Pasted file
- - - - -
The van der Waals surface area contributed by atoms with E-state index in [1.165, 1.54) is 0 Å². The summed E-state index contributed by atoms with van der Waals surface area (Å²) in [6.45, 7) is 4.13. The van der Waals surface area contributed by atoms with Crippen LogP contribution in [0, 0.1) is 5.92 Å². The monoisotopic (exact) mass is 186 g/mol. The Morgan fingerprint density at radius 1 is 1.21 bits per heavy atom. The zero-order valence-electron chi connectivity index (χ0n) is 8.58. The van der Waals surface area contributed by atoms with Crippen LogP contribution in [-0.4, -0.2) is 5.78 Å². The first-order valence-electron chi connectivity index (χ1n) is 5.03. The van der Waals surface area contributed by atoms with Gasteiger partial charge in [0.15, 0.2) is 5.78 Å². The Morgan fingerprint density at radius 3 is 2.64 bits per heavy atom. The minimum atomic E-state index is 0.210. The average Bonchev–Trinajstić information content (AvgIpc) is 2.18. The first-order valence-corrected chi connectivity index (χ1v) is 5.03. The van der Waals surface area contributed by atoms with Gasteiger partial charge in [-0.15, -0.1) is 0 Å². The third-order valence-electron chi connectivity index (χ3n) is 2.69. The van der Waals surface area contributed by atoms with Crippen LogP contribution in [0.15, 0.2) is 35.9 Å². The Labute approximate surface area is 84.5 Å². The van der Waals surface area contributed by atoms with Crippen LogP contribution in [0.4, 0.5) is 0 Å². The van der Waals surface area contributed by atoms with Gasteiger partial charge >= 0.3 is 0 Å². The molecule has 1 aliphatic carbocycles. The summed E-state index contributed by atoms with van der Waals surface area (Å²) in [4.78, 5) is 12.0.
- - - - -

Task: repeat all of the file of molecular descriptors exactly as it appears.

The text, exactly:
The van der Waals surface area contributed by atoms with E-state index in [1.165, 1.54) is 0 Å². The summed E-state index contributed by atoms with van der Waals surface area (Å²) in [6.45, 7) is 4.13. The van der Waals surface area contributed by atoms with Crippen LogP contribution in [0, 0.1) is 5.92 Å². The monoisotopic (exact) mass is 186 g/mol. The Morgan fingerprint density at radius 1 is 1.21 bits per heavy atom. The zero-order valence-electron chi connectivity index (χ0n) is 8.58. The van der Waals surface area contributed by atoms with Crippen LogP contribution in [-0.4, -0.2) is 5.78 Å². The first-order valence-electron chi connectivity index (χ1n) is 5.03. The van der Waals surface area contributed by atoms with Gasteiger partial charge in [0.15, 0.2) is 5.78 Å². The Morgan fingerprint density at radius 3 is 2.64 bits per heavy atom. The minimum atomic E-state index is 0.210. The average Bonchev–Trinajstić information content (AvgIpc) is 2.18. The first-order valence-corrected chi connectivity index (χ1v) is 5.03. The van der Waals surface area contributed by atoms with Gasteiger partial charge in [-0.15, -0.1) is 0 Å². The third-order valence-electron chi connectivity index (χ3n) is 2.69. The van der Waals surface area contributed by atoms with Crippen LogP contribution in [0.15, 0.2) is 35.9 Å². The Labute approximate surface area is 84.5 Å². The van der Waals surface area contributed by atoms with Crippen LogP contribution in [0.4, 0.5) is 0 Å². The van der Waals surface area contributed by atoms with Gasteiger partial charge >= 0.3 is 0 Å². The molecule has 1 aliphatic carbocycles. The summed E-state index contributed by atoms with van der Waals surface area (Å²) in [4.78, 5) is 12.0.